New AsiaSat CCO Poised to Revitalize the Business
With a new Chief Executive Officer (CEO) and Chief Commercial Officer (CCO) this financial year, AsiaSat has effectively entered into a period of transition as the business re-orients itself to focus again on growth. In an interview with Via Satellite, Barrie Woolston, who joined the company as CCO in February, said AsiaSat will look to expand into new regions and market verticals to supplement its legacy broadcast business.
Challengers such as Over-the-Top (OTT) content providers have begun to encroach on territory AsiaSat has historically dominated. Moreover, some talking heads in the industry have speculated a slowdown in the sector, particularly on the pay-TV side. But Woolston is confident that demand for broadcast services will remain strong across the continent, and believes AsiaSat can take advantage of its established partnerships and assets to dig deeper into regions that are quickly developing their economic and technological capabilities.
“We see a healthy and robust broadcast market continuing. Yes, it’s challenging; yes, broadcasters are coming under increasing competition from other distribution devices — but the transition from Standard Definition (SD) to High Definition (HD) is still in its infancy in Asia. We don’t see the broadcast market declining by any stretch of the imagination,” Woolston said. “Do we see significant growth in the next two to three years? No, but it’s an area we’re keeping focus on.”
Specifically, Woolston sees India and Myanmar as two major opportunities due to their massive population. “India continues to be a market that is high growth, and it’s one of those areas where we see a continuing demand for capacity both from a TV perspective and also from a data broadband perspective,” he said.
Meanwhile, as Helen Jameson previously reported for Via Satellite, mobile operators have run into some significant barriers to growth in Myanmar, as the country’s neglected infrastructure makes it difficult and expensive to install new cellular towers. This leaves the door open for satellite operators to fill those gaps in connectivity as Myanmar’s economy ramps up.
“Myanmar is a country coming out of its own political challenges over recent years, and we see it as a market that will grow and develop over time,” Woolston said. “We are partnering with some companies in that country to help develop that market both on the broadcast side and also in the data space.”
As far as competition with mobile operators is concerned, Woolston said he prefers a conciliatory approach rather than a more antagonistic one. “I’ve always lived my career by building relationships and working with people. Working against a strong market force like mobile operators I think would be inappropriate. I see our growth opportunity in working alongside mobile operators to help supplement their networks,” he said.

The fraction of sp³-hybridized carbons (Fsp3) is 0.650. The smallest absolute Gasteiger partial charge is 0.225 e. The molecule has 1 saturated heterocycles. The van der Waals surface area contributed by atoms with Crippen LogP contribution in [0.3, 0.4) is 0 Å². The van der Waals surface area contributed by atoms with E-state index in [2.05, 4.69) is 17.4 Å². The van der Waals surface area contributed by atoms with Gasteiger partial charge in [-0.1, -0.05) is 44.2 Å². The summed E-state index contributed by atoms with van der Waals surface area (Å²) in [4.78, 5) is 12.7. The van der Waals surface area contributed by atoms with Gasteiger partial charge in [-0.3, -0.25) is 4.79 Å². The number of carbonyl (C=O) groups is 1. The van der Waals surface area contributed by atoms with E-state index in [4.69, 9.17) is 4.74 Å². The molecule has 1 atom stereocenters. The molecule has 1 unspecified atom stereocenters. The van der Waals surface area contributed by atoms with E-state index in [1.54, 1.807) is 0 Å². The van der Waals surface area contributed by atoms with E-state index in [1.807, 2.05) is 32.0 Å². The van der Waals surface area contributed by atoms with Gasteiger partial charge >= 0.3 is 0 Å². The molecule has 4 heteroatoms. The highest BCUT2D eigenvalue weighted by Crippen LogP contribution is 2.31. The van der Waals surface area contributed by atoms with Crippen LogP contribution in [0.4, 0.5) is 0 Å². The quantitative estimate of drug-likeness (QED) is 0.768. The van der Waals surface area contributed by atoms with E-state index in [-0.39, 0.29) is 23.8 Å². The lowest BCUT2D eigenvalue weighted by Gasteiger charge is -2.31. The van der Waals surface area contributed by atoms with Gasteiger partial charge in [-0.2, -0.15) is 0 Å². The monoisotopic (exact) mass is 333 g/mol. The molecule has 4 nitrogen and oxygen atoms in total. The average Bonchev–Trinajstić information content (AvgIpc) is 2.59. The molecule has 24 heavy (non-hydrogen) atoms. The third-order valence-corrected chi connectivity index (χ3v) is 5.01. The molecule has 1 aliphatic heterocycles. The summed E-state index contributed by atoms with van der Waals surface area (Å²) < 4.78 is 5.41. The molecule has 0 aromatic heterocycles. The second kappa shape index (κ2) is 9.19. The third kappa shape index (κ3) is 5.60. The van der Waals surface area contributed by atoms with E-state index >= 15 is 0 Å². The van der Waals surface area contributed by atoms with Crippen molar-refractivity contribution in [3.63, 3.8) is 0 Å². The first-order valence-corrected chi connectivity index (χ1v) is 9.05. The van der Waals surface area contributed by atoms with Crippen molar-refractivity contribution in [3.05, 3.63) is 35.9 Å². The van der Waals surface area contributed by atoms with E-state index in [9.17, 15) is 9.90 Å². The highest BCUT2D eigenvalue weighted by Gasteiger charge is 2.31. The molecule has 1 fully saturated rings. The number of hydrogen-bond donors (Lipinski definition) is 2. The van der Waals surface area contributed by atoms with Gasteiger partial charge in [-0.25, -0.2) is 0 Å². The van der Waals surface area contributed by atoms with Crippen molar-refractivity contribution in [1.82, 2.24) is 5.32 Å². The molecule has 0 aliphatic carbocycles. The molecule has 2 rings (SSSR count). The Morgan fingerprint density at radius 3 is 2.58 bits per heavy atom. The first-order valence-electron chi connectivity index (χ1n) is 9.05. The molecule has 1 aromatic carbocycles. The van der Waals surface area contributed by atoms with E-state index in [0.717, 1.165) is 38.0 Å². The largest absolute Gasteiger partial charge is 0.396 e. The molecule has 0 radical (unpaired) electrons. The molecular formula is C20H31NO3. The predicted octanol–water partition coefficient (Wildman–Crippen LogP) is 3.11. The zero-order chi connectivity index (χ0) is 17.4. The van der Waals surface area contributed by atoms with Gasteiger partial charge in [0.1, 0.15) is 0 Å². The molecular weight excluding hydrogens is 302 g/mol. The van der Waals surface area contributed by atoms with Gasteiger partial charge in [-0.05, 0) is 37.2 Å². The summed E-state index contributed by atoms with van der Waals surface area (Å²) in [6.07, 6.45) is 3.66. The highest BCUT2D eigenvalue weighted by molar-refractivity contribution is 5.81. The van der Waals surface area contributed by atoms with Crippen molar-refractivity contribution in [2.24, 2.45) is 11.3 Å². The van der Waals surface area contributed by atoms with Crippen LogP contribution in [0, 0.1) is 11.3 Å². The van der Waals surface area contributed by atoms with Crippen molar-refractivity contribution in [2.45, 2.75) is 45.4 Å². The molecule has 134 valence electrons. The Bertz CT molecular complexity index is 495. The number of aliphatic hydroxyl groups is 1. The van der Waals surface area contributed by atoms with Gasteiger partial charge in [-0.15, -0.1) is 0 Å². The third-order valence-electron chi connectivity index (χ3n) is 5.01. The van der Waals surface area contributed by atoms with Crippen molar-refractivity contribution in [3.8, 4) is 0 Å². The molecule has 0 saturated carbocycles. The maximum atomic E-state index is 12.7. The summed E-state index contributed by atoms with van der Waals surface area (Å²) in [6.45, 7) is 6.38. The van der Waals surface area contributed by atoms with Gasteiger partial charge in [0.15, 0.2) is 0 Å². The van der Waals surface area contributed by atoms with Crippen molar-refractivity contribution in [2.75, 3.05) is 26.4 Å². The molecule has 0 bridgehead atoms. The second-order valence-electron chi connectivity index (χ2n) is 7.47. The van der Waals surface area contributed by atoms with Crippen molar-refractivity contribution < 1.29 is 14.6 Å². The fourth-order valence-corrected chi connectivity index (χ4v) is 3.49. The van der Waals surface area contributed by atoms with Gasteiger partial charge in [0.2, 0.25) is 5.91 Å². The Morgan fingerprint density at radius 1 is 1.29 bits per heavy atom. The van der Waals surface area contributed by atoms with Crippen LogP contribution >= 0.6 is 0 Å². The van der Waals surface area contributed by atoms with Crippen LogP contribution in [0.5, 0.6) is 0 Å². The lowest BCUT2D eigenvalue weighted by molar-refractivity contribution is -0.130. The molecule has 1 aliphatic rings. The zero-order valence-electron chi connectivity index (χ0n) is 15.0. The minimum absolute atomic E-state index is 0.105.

Woolston also vaguely hinted that AsiaSat has included mobile broadband in its thought process for future satellite designs, stating that the company’s next steps will be “innovative in terms of what we believe the role of the operator would be in a 5G landscape.”
The company plans to launch its next satellite, AsiaSat 9, in the fourth quarter of this year to replace the Ku- and C-band payloads currently active on AsiaSat 4. After that, Woolston said AsiaSat will look to significantly expand its Ka-band capabilities to tackle what he sees as huge opportunities in the mobility sector.
Last November, AsiaSat was granted a patent for aviation satcom technology for use at high altitudes. Woolston said the company has already signed a number of contracts to provide capacity for aeronautical services and will continue to build out that side of the business as it orbits new satellites in the coming years.
“There is a voracious appetite for capacity within the aeronautical market, both now and in the future … because the majority of airlines will have their fleets supplied with Wi-Fi in the years to come,” he said. “Certainly, High-Throughput Satellites (HTS) play a role in that in terms of Ka capacity. So our future fleet of satellites will have significant Ka-band payloads whereby we will utilize the patent application we were granted last year.”
And although AsiaSat has focused exclusively on Geostationary Orbit (GEO) in the past, Woolston said the company is “not close-minded” to the idea of the Low Earth Orbit (LEO) market. He does, however, question the value in providing ubiquitous global connectivity, particularly over the ocean where shipping lanes and aeronautical routes are relatively fixed. “Why not just provide capacity where there is a use for it?” he said. “Having said that, LEO will always have a role to play.”
Overall, Woolston seems to have settled comfortably into his new role at AsiaSat, and is excited to capitalize on the “brighter, broader future” of the broadcast and wider data HTS markets in Asia. “We’re right at the cusp of entering that,” he said. “I think AsiaSat is an untapped jewel in the satellite operator landscape.”